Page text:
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FC Zenit Saint Petersburg

Zenit
Full name Футбольный клуб Зенит
(Football Club Zenit)
Nickname(s) Sine-Belo-Golubye (The Blue-White-Sky Blues)
Zenitchiki (The Anti-aircraft Gunners)
Bomzhi (The 'hobos')
Founded 30 May 1925 (1925-05-30)
Ground Petrovsky Stadium
Ground Capacity 21,405
Owner Gasprom
Chairman Aleksandr Dyukov
Manager André Villas-Boas
League Russian Premier League
2014–15 1st
Website Club home page

Football Club Zenit (Russian: Футбо́льный клуб «Зени́т» , Zenith), also known as Zenit Saint Petersburg, is a Russian football club from the city of Saint Petersburg. Founded in 1925 (or in 1914, according to some Russian sources), the club plays in the Russian Premier League. Zenit were the 2007, 2010, 2011–12 and 2014–15 champions of the Russian Premier League and the winners of both the 2007–08 UEFA Cup and the 2008 UEFA Super Cup.

Contents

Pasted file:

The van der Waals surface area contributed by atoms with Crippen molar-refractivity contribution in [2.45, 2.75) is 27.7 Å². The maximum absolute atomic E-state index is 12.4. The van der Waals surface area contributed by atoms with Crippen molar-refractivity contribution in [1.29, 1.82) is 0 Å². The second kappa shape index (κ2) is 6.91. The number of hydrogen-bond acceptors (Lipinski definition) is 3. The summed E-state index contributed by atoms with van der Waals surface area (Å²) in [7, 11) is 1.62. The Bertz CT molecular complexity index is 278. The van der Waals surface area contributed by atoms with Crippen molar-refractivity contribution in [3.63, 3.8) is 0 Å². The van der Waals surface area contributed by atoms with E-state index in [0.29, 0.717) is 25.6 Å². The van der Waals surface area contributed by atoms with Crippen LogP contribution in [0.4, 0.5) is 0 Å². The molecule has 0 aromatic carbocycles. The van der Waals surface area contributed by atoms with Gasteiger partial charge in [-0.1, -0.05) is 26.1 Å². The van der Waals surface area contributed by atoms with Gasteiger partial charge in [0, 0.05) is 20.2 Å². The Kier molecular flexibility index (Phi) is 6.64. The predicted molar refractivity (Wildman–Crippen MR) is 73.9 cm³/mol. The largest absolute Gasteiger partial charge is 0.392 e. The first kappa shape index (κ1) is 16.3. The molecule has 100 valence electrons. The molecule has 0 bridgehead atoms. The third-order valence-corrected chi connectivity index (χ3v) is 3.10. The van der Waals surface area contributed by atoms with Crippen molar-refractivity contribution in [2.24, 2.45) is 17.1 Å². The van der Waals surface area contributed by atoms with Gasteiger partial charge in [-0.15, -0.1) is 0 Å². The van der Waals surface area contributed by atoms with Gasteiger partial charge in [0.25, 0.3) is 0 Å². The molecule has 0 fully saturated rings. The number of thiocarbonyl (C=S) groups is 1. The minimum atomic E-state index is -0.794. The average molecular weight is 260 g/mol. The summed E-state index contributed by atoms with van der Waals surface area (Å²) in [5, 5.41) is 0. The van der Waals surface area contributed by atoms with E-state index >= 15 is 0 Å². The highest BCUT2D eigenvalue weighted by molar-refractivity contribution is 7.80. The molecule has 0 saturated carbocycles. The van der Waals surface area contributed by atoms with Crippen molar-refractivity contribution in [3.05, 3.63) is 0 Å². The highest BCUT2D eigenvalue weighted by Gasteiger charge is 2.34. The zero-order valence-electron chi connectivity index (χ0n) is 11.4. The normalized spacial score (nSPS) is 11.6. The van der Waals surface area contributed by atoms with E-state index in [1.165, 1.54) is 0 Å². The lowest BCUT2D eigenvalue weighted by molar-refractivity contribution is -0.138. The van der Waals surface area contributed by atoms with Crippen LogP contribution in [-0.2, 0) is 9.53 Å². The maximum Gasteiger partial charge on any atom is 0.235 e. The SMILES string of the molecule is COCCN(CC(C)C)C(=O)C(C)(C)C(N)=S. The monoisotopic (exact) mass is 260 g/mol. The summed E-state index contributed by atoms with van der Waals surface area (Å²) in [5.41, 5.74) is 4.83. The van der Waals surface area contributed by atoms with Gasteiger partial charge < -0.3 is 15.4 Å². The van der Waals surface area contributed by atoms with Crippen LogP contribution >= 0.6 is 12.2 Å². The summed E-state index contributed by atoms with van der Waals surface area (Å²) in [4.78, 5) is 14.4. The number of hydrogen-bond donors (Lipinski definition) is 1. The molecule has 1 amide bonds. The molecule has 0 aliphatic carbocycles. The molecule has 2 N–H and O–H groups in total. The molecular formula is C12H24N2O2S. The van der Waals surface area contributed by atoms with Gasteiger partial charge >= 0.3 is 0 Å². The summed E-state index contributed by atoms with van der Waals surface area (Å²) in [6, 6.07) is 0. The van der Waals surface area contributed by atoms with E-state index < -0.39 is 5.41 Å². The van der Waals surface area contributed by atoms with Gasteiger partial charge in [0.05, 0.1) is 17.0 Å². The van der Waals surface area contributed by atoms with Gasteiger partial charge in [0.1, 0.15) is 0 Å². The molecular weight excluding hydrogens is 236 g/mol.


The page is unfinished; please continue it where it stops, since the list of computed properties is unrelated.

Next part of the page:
• History 1
    • Before Zenit 1.1
    • Formation of Zenit 1.2
    • Zenit in the Soviet League 1.3
    • Zenit in the Russian League 1.4
    • Spalletti era 1.5
    • Villas-Boas Era 1.6
  • Stadiums 2
  • Achievements 3
    • Domestic competitions 3.1
    • International competitions 3.2
    • Other 3.3
  • League and cup history 4
    • Soviet Union 4.1
    • Russia 4.2
  • League results 5
  • Players 6
    • Current squad 6.1
    • Out on loan 6.2
    • Youth team and Zenit-2 squad 6.3
    • Reserve squad 6.4
    • Team captains 6.5
  • Club officials 7
    • Board of directors 7.1
    • Management 7.2
  • Kit makers 8
  • Presidents 9
  • Head coaches 10
  • UEFA ranking 11
  • Notable players 12
  • Partnership 13
    • Other football clubs 13.1
    • Corporations 13.2
  • Notes 14
  • References 15
  • External links 16

History

Before Zenit

Zenit's history is tightly connected with the political history of Saint Petersburg, Russia (also called "Petrograd" and "Leningrad" at times in its history). In 1897, the first football match in Russia was held in Saint Petersburg on Vasilievsky Island, an unofficial game between the local English team "Ostrov" and the local Russian team "Petrograd," which the English team won, 6–0. The players of those local teams were amateurs and loosely associated with each other. At the same time, several formal football clubs were founded in Saint Petersburg, mainly around large industrial companies. Players' membership was unofficial and very loose, however, sometimes allowing the same players to play for several different teams during the same season.

Formation of Zenit